The past two months have been extremely busy for me with work, exploring, making new friends, and attempting to be an adult. I feel like I have a real good handle on my job now and feel a lot more confident when I’m teaching. With the kids classes, I realized that you just have to really let loose and as long as you’re having fun, then the kids will have fun too. This is especially true for my really young class (ages 1.5-4 years old). The parents are in the class with us too and as long as I can make their kids laugh, then I’m golden.
Recently I got to revisit one of my favorite places in all of Kyoto, Arashiyama. This is a section of Kyoto where the famous bamboo grove is (you know the one in Memoirs of a Geisha?). There’s also a beautiful river, plenty of temples, cute restaurants, and shops all in the area as well. The last time I was here was 2.5 years ago when I came to mediate at a temple with my Zen Buddhism class from Kansai Gaidai University (which I was really bad at by the way). It felt so good to be back and I actually remembered the area quite a bit. It was almost like I was having a deja vu moment.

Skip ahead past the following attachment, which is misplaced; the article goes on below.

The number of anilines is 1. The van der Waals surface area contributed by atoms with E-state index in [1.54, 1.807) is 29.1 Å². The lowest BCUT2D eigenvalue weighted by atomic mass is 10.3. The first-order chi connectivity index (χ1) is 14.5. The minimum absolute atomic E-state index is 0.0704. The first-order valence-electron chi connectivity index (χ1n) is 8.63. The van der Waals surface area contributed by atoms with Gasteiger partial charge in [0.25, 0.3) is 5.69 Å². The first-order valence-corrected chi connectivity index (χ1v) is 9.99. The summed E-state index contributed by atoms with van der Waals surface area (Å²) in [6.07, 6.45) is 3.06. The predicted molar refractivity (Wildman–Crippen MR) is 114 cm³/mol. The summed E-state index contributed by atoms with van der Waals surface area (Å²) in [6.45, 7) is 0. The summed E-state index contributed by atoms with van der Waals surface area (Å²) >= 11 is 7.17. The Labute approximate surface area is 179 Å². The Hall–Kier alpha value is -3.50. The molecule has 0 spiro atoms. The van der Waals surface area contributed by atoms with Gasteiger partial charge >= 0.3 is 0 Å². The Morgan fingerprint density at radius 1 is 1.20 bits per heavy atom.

One of my favorite things that I’ve done recently is attend the Tanabata festival, otherwise know as the star festival. It celebrates the meeting of two deities represented by the stars Vega and Altair. These lovers were always separated by the Milky Way and are only allowed to meet once a year on the seventh day of the seventh lunar month. Because of this, Japanese people make wishes during this time in hope that they come true. They write down their wishes on colorful strips of paper and then tie them to bamboo plants. At the end of the festival, the wishes are either burned or sent floating along the river. I attended the festival at Shitennoji in Osaka and there were loads of food and drink vendors and people in yukatas. A yukata is sort of like a light summer kimono? It’s worn to festivals and I even bought one for myself before going. It’s really comfortable actually and it felt good to take part in the culture a bit further.
I also visited a world heritage site today, Himeji castle. Himeji is about 45 minutes from Kobe on the train so it was really easy to get to. It is one of the few castles in Japan that was never destroyed by war, fire, or natural disaster so it is viewed as a national treasure. The whole castle is white and has been kept in such nice condition. Upon entering the castle, you actually have to take your shoes off and carry them around in a plastic shopping bag that they provide. All of the floors were smooth hard wood floors which was really nice. There are extensive castle grounds around the castle that are extremely beautiful as well. It’s definitely worth the day trip if you’re in the kansai area!